There's no doubt Psalm 23 is loved by people throughout the world; it's long been a source of comfort in bereavement, depression, sickness and sadness, and the go-to text for many a funeral service. Strangely, its images of divine care have the power to console even those who have lost touch with faith. It seems that David’s experience and its aftertaste is an antidote for whatever difficult circumstance reader finds themselves in.
And indeed, the imagery is incredible, calling us in to slow down and reflect.
Green pastures - Quiet Waters - Paths of Righteousness - The Shadow of Death - A Rod and a Staff - A Prepared Table - Anointing Oil - An Overflowing Cup
And that's where I stop a moment - at the picture of the overflowing cup.
Something within me doesn't like the idea at all. For a start, most of us we've have had excessiveness trained out of us. I mean, who among us would we ever sit down with a friend and purposely fill their cup with coffee or tea until it overflowed over onto the coffee table or spilled into a puddle on the carpet? In our minds, that would be a complete accident, a situation that would make both host and guest equally anxious, possibly embarrassed. It's certainly not a scene we'd care to repeat.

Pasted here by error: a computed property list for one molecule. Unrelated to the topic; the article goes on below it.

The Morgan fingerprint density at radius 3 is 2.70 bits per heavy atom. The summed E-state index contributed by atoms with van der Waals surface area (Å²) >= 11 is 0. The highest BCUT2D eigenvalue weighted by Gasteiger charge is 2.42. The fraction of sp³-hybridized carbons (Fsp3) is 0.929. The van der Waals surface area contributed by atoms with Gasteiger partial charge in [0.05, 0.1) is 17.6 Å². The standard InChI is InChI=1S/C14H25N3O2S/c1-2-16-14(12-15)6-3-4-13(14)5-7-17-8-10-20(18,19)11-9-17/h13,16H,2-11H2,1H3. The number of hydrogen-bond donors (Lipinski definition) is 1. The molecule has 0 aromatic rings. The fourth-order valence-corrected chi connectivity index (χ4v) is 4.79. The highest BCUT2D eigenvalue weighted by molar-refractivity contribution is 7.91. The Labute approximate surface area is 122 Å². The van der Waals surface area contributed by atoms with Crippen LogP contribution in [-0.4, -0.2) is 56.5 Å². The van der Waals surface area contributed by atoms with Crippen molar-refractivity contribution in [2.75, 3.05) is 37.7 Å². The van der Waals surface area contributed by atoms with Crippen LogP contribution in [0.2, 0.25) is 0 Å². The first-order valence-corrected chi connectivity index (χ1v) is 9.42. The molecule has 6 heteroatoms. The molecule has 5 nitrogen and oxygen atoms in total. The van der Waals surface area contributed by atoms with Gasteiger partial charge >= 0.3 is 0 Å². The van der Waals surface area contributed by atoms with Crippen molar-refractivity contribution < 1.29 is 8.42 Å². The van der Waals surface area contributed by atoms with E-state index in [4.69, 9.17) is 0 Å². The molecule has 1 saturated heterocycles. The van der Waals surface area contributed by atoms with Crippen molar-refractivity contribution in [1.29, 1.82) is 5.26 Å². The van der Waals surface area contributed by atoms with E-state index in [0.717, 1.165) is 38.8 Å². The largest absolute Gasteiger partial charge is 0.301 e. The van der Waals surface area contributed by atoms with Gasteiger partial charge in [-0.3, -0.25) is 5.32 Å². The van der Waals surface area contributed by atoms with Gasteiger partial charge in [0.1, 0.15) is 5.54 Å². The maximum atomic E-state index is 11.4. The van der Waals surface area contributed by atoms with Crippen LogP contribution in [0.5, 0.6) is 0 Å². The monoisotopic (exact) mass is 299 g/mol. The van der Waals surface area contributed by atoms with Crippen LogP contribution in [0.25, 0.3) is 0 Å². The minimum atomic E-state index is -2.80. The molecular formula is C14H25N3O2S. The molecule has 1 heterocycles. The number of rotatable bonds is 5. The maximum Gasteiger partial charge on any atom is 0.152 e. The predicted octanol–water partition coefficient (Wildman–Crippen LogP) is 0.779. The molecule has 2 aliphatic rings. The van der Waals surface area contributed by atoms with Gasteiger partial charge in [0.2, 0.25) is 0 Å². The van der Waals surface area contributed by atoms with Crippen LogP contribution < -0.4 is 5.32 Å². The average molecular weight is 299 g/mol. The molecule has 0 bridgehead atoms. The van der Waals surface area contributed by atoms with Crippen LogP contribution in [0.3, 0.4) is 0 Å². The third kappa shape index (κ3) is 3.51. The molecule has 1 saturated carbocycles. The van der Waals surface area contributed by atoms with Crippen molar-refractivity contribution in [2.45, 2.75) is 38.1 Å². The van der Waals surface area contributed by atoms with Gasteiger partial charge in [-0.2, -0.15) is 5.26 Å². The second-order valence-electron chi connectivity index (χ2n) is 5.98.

And here is where the culture of heaven is so opposite to ours. In the heavenlies, there's always excess; always abundance. In the unseen realm, lack is noticeably absent and lavish is a way of life. There's no 'half-full' or 'nearly full' scenarios in heaven. There, an overflowing cup is not a source of panic - it's a source of delight! And so, David holds out his cup before him. His Host serves him once again, and as usual, the level rises and the liquid sloshes over the rim in a way that is bizarrely gratifying.
It's the overflowing cup, the outpouring of it all, that makes the difference. As David steps back into 'real life', a new dynamic comes into play. David has not simply had his own needs met. He's been refreshed, and his situation has turned around, for sure, but there's something more. He's been in the presence of the Lord, and he's received such a lavish outpouring that there's more than he can contain. He emerges, not just with his need for personal restoration met. Now he's a man with something left to give.
Paul uses this language to communicate the paradox of living and serving out of a heavenly encounter: We are . . .
“sorrowful, yet always rejoicing; poor, yet making many rich; having nothing, and yet possessing everything”. 1 Cor 6: 10
It is the miraculous nature of the kingdom that weakness turns to a stunning display of strength, where those who are running low themselves end up pouring out of an abundance to those around them. We live in a culture of 'enough and to spare!'
READ THE REST OF THE SERIES!